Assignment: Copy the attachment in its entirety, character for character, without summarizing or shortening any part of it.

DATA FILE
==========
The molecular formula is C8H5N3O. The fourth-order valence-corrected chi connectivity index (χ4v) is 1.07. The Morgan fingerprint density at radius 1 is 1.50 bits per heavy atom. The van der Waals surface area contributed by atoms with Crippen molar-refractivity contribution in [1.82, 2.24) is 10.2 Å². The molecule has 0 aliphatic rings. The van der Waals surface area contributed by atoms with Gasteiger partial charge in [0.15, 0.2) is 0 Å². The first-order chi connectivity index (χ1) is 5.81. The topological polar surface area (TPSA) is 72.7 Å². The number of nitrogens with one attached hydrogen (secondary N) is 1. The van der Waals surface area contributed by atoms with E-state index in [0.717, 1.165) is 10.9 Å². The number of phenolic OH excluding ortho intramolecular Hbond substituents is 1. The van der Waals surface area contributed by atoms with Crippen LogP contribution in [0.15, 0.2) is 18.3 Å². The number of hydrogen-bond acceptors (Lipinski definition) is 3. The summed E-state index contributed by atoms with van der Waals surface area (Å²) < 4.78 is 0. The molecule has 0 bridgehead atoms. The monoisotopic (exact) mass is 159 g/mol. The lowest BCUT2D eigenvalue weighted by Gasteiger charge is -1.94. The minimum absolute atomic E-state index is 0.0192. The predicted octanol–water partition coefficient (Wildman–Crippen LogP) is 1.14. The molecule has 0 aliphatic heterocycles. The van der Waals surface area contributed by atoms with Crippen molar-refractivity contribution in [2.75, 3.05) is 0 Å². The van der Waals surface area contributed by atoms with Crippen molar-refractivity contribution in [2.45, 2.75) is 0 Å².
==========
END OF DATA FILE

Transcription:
The molecular formula is C8H5N3O. The fourth-order valence-corrected chi connectivity index (χ4v) is 1.07. The Morgan fingerprint density at radius 1 is 1.50 bits per heavy atom. The van der Waals surface area contributed by atoms with Crippen molar-refractivity contribution in [1.82, 2.24) is 10.2 Å². The molecule has 0 aliphatic rings. The van der Waals surface area contributed by atoms with Gasteiger partial charge in [0.15, 0.2) is 0 Å². The first-order chi connectivity index (χ1) is 5.81. The topological polar surface area (TPSA) is 72.7 Å². The number of nitrogens with one attached hydrogen (secondary N) is 1. The van der Waals surface area contributed by atoms with E-state index in [0.717, 1.165) is 10.9 Å². The number of phenolic OH excluding ortho intramolecular Hbond substituents is 1. The van der Waals surface area contributed by atoms with Crippen LogP contribution in [0.15, 0.2) is 18.3 Å². The number of hydrogen-bond acceptors (Lipinski definition) is 3. The summed E-state index contributed by atoms with van der Waals surface area (Å²) < 4.78 is 0. The molecule has 0 bridgehead atoms. The monoisotopic (exact) mass is 159 g/mol. The lowest BCUT2D eigenvalue weighted by Gasteiger charge is -1.94. The minimum absolute atomic E-state index is 0.0192. The predicted octanol–water partition coefficient (Wildman–Crippen LogP) is 1.14. The molecule has 0 aliphatic heterocycles. The van der Waals surface area contributed by atoms with Crippen molar-refractivity contribution in [2.75, 3.05) is 0 Å². The van der Waals surface area contributed by atoms with Crippen molar-refractivity contribution in [2.45, 2.75) is 0 Å².